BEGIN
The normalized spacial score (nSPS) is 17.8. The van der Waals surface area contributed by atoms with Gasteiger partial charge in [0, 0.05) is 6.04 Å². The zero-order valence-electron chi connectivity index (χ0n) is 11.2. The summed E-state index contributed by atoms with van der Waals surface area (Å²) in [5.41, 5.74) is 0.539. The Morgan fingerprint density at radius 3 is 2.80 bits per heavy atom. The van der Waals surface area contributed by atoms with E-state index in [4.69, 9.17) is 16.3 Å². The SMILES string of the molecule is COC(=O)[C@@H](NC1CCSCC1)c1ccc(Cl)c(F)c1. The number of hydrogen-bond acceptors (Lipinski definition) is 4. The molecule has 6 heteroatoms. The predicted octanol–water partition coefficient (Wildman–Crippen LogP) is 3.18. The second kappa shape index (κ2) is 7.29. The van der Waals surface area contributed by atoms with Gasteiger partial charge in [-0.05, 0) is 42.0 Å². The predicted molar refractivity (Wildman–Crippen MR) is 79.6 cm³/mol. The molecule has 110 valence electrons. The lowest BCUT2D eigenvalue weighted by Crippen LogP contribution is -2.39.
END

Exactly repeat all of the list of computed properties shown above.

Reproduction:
The normalized spacial score (nSPS) is 17.8. The van der Waals surface area contributed by atoms with Gasteiger partial charge in [0, 0.05) is 6.04 Å². The zero-order valence-electron chi connectivity index (χ0n) is 11.2. The summed E-state index contributed by atoms with van der Waals surface area (Å²) in [5.41, 5.74) is 0.539. The Morgan fingerprint density at radius 3 is 2.80 bits per heavy atom. The van der Waals surface area contributed by atoms with E-state index in [4.69, 9.17) is 16.3 Å². The SMILES string of the molecule is COC(=O)[C@@H](NC1CCSCC1)c1ccc(Cl)c(F)c1. The number of hydrogen-bond acceptors (Lipinski definition) is 4. The molecule has 6 heteroatoms. The predicted octanol–water partition coefficient (Wildman–Crippen LogP) is 3.18. The second kappa shape index (κ2) is 7.29. The van der Waals surface area contributed by atoms with Gasteiger partial charge in [-0.05, 0) is 42.0 Å². The predicted molar refractivity (Wildman–Crippen MR) is 79.6 cm³/mol. The molecule has 110 valence electrons. The lowest BCUT2D eigenvalue weighted by Crippen LogP contribution is -2.39.